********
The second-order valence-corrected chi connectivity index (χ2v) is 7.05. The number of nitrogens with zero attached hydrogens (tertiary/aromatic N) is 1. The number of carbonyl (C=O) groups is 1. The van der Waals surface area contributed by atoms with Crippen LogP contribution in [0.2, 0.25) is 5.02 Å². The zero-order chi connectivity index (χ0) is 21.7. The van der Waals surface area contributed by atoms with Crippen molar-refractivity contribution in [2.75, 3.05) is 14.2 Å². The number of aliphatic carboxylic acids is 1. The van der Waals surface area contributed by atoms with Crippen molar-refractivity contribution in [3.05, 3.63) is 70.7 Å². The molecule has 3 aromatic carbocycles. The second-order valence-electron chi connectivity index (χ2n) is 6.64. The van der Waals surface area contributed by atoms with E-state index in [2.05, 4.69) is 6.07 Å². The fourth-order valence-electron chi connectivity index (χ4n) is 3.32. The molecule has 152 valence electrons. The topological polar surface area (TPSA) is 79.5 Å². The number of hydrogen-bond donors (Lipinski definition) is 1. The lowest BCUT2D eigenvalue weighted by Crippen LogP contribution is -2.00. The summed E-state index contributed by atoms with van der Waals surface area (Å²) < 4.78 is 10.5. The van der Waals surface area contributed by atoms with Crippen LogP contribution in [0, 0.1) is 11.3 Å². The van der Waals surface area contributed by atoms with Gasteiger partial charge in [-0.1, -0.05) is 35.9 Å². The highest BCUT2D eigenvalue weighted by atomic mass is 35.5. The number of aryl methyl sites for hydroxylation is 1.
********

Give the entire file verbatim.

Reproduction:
The second-order valence-corrected chi connectivity index (χ2v) is 7.05. The number of nitrogens with zero attached hydrogens (tertiary/aromatic N) is 1. The number of carbonyl (C=O) groups is 1. The van der Waals surface area contributed by atoms with Crippen LogP contribution in [0.2, 0.25) is 5.02 Å². The zero-order chi connectivity index (χ0) is 21.7. The van der Waals surface area contributed by atoms with Crippen molar-refractivity contribution in [2.75, 3.05) is 14.2 Å². The number of aliphatic carboxylic acids is 1. The van der Waals surface area contributed by atoms with Crippen molar-refractivity contribution in [3.05, 3.63) is 70.7 Å². The molecule has 3 aromatic carbocycles. The second-order valence-electron chi connectivity index (χ2n) is 6.64. The van der Waals surface area contributed by atoms with E-state index in [2.05, 4.69) is 6.07 Å². The fourth-order valence-electron chi connectivity index (χ4n) is 3.32. The molecule has 152 valence electrons. The topological polar surface area (TPSA) is 79.5 Å². The number of hydrogen-bond donors (Lipinski definition) is 1. The lowest BCUT2D eigenvalue weighted by Crippen LogP contribution is -2.00. The summed E-state index contributed by atoms with van der Waals surface area (Å²) < 4.78 is 10.5. The van der Waals surface area contributed by atoms with Crippen LogP contribution in [0, 0.1) is 11.3 Å². The van der Waals surface area contributed by atoms with Gasteiger partial charge in [-0.1, -0.05) is 35.9 Å². The highest BCUT2D eigenvalue weighted by atomic mass is 35.5. The number of aryl methyl sites for hydroxylation is 1.